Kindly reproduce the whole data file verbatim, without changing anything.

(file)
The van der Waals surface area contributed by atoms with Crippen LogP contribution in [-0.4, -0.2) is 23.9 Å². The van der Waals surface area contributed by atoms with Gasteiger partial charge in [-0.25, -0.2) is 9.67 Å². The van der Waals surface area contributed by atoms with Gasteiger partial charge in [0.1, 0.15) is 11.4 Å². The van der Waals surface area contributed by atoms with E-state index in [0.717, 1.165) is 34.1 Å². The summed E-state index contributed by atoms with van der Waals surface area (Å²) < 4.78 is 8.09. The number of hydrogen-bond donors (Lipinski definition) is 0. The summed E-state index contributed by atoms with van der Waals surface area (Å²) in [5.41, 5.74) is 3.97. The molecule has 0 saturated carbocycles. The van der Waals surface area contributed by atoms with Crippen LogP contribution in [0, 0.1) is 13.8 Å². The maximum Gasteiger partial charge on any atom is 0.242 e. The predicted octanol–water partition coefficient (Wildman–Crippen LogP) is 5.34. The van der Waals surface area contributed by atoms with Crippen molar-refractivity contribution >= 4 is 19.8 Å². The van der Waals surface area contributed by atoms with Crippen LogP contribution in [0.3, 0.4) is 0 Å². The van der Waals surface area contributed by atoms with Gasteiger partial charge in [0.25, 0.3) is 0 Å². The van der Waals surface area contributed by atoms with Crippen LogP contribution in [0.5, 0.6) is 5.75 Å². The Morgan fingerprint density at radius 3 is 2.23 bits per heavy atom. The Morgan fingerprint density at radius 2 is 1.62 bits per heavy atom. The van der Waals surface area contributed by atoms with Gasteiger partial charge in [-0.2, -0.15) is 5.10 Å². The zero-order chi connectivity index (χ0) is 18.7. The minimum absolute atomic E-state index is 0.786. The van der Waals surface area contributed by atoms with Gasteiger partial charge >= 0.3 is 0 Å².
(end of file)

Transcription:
The van der Waals surface area contributed by atoms with Crippen LogP contribution in [-0.4, -0.2) is 23.9 Å². The van der Waals surface area contributed by atoms with Gasteiger partial charge in [-0.25, -0.2) is 9.67 Å². The van der Waals surface area contributed by atoms with Gasteiger partial charge in [0.1, 0.15) is 11.4 Å². The van der Waals surface area contributed by atoms with E-state index in [0.717, 1.165) is 34.1 Å². The summed E-state index contributed by atoms with van der Waals surface area (Å²) < 4.78 is 8.09. The number of hydrogen-bond donors (Lipinski definition) is 0. The summed E-state index contributed by atoms with van der Waals surface area (Å²) in [5.41, 5.74) is 3.97. The molecule has 0 saturated carbocycles. The van der Waals surface area contributed by atoms with Crippen LogP contribution in [0, 0.1) is 13.8 Å². The maximum Gasteiger partial charge on any atom is 0.242 e. The predicted octanol–water partition coefficient (Wildman–Crippen LogP) is 5.34. The van der Waals surface area contributed by atoms with Crippen molar-refractivity contribution >= 4 is 19.8 Å². The van der Waals surface area contributed by atoms with Crippen LogP contribution in [0.3, 0.4) is 0 Å². The van der Waals surface area contributed by atoms with Gasteiger partial charge in [0.25, 0.3) is 0 Å². The van der Waals surface area contributed by atoms with Crippen LogP contribution in [0.5, 0.6) is 5.75 Å². The Morgan fingerprint density at radius 3 is 2.23 bits per heavy atom. The Morgan fingerprint density at radius 2 is 1.62 bits per heavy atom. The van der Waals surface area contributed by atoms with Gasteiger partial charge in [-0.2, -0.15) is 5.10 Å². The zero-order chi connectivity index (χ0) is 18.7. The minimum absolute atomic E-state index is 0.786. The van der Waals surface area contributed by atoms with Gasteiger partial charge >= 0.3 is 0 Å².